The next step in pharmacological whiplash headache treatment is often epidural nerve injections. Epidural injections, or nerve blocks, are injections of analgesic medications directly to the nerves that may be responsible for headache pain transmission due to whiplash damage. In these cases, the analgesics are local anesthetics, possibly in combination with steroids (which act to inhibit inflammation). These are administered in close proximity to nerves such as those serving the facet joints (medial branch nerves). Occipital nerve blocks can also relieve headache, including the rarer forms presenting with facial pain. Nerve blocks are associated with effective relief from pain that may last from a number of weeks to a number of months.
If this treatment is right for you, your pain specialist will work out an appropriate schedule for nerve block treatment based on the duration of this response. Nerve blocks are safe in the vast majority of cases, but carry some risks, mainly associated with the side effects of the analgesics used. The injection of anesthetics may result in nerve damage, numbness, and temporary headache. Steroids, if used, are associated with increased risks of arthritis, immune system dysfunction, mood abnormalities, and gastrointestinal side effects.
If pain associated with whiplash does not respond to nerve blocking, a subsequent line of intervention targeting damaged nerves may be necessary. Radiofrequency ablation is the practice of temporary nervous tissue disruption, in order to ensure more effective and durable relief from chronic pain. This procedure involves the use of thin probes (inserted into the neck under a local anesthetic) to locate nerves associated with severe pain such as headache and the application of radiofrequency (or thermoelectric) impulses through the probe. This will produce a semi-permanent lesion on the nerve, thus disrupting its ability to convey consistent pain “messages” to the brain. This treatment is associated with significant pain reduction in cases of whiplash, and may be applied to occipital or medial branch nerves. Radiofrequency ablation is associated with risks of tissue damage and infection in the skin through which probes are inserted, and with rare incidences of sensory or motor dysfunction due to inaccurate probe placement.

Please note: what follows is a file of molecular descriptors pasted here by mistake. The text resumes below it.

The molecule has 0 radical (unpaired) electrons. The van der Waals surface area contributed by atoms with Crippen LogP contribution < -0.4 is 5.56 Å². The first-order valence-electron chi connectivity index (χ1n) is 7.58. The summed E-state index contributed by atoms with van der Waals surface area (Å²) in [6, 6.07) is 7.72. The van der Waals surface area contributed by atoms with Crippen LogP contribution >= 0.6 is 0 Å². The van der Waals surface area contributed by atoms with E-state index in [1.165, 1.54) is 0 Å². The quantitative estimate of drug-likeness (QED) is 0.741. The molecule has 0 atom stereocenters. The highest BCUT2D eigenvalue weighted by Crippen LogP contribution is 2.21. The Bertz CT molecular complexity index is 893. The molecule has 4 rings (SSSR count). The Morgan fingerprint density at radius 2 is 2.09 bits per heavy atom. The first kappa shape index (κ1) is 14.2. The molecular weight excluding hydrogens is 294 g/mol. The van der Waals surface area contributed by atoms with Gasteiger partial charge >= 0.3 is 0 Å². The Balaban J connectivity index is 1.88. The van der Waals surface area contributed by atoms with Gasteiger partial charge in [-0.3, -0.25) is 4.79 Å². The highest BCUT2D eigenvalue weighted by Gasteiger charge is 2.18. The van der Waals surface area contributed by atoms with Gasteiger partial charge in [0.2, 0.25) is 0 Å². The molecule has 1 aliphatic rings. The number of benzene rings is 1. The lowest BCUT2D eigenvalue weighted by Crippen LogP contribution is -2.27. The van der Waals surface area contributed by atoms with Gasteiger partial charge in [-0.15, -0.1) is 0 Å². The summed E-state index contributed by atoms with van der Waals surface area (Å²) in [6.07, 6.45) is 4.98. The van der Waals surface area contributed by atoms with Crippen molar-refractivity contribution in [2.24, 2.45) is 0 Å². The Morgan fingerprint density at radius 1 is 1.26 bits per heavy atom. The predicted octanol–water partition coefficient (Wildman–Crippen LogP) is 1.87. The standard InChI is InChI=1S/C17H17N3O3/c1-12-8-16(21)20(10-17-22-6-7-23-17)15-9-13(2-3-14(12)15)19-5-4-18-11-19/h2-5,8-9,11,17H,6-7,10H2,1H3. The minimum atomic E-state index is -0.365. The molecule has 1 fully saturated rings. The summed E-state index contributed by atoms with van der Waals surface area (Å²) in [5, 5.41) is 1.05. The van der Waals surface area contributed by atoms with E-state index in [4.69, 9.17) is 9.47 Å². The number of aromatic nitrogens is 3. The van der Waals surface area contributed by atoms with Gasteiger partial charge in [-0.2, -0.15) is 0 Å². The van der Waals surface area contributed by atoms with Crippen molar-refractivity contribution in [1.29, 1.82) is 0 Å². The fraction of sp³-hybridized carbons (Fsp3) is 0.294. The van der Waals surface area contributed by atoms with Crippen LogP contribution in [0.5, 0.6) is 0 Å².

Whiplash is associated with abrupt, excessive backward and forward motion of the neck, exceeding its usual ranges of motion and flexibility. This results in bone, ligament, or nerve damage. This is associated with the development of chronic pain symptoms in approximately 50% of people who experience this type of trauma. These symptoms may range from mild to severe, and may manifest in many forms, including headache. Whiplash headache may arise in a form similar to migraine, or in other, rarer forms depending on which spinal or cervical nerves are damaged. Typical first-line treatments for this condition may include analgesic medications, such as those that may be bought over the counter. If these prove ineffective, whiplash headaches may benefit from epidural injections directed at the damaged nerves associated with this pain. If nerve-blocking treatment fails to produce the expected result, a patient may also consider radiofrequency ablation of the nerves in question.